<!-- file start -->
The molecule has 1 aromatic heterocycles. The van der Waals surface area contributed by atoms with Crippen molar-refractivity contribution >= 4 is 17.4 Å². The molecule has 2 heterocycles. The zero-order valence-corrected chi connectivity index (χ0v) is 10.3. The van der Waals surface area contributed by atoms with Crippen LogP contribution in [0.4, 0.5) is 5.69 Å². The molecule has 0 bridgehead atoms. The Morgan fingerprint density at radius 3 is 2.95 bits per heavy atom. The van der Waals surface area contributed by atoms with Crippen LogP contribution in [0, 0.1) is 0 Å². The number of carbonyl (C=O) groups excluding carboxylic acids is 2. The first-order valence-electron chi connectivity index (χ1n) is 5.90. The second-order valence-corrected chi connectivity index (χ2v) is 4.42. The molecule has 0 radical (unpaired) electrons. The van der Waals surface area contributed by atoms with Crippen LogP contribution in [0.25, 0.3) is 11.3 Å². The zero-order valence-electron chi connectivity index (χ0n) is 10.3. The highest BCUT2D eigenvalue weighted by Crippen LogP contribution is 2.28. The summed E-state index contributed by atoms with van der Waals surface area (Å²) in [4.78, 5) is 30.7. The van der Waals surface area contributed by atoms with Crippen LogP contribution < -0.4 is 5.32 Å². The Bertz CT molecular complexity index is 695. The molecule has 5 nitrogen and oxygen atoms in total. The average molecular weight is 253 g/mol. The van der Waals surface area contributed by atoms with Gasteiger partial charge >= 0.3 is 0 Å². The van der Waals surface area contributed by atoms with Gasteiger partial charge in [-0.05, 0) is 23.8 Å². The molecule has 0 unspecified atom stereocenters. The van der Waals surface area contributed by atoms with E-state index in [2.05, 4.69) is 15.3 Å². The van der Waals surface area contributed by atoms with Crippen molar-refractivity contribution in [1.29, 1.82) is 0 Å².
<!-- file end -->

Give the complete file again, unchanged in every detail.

The molecule has 1 aromatic heterocycles. The van der Waals surface area contributed by atoms with Crippen molar-refractivity contribution >= 4 is 17.4 Å². The molecule has 2 heterocycles. The zero-order valence-corrected chi connectivity index (χ0v) is 10.3. The van der Waals surface area contributed by atoms with Crippen LogP contribution in [0.4, 0.5) is 5.69 Å². The molecule has 0 bridgehead atoms. The Morgan fingerprint density at radius 3 is 2.95 bits per heavy atom. The van der Waals surface area contributed by atoms with Crippen LogP contribution in [0, 0.1) is 0 Å². The number of carbonyl (C=O) groups excluding carboxylic acids is 2. The first-order valence-electron chi connectivity index (χ1n) is 5.90. The second-order valence-corrected chi connectivity index (χ2v) is 4.42. The molecule has 0 radical (unpaired) electrons. The van der Waals surface area contributed by atoms with Crippen LogP contribution in [0.25, 0.3) is 11.3 Å². The zero-order valence-electron chi connectivity index (χ0n) is 10.3. The highest BCUT2D eigenvalue weighted by Crippen LogP contribution is 2.28. The summed E-state index contributed by atoms with van der Waals surface area (Å²) in [4.78, 5) is 30.7. The van der Waals surface area contributed by atoms with Crippen LogP contribution < -0.4 is 5.32 Å². The Bertz CT molecular complexity index is 695. The molecule has 5 nitrogen and oxygen atoms in total. The average molecular weight is 253 g/mol. The van der Waals surface area contributed by atoms with Gasteiger partial charge >= 0.3 is 0 Å². The van der Waals surface area contributed by atoms with Gasteiger partial charge in [-0.05, 0) is 23.8 Å². The molecule has 0 unspecified atom stereocenters. The van der Waals surface area contributed by atoms with E-state index in [2.05, 4.69) is 15.3 Å². The van der Waals surface area contributed by atoms with Crippen molar-refractivity contribution in [1.29, 1.82) is 0 Å².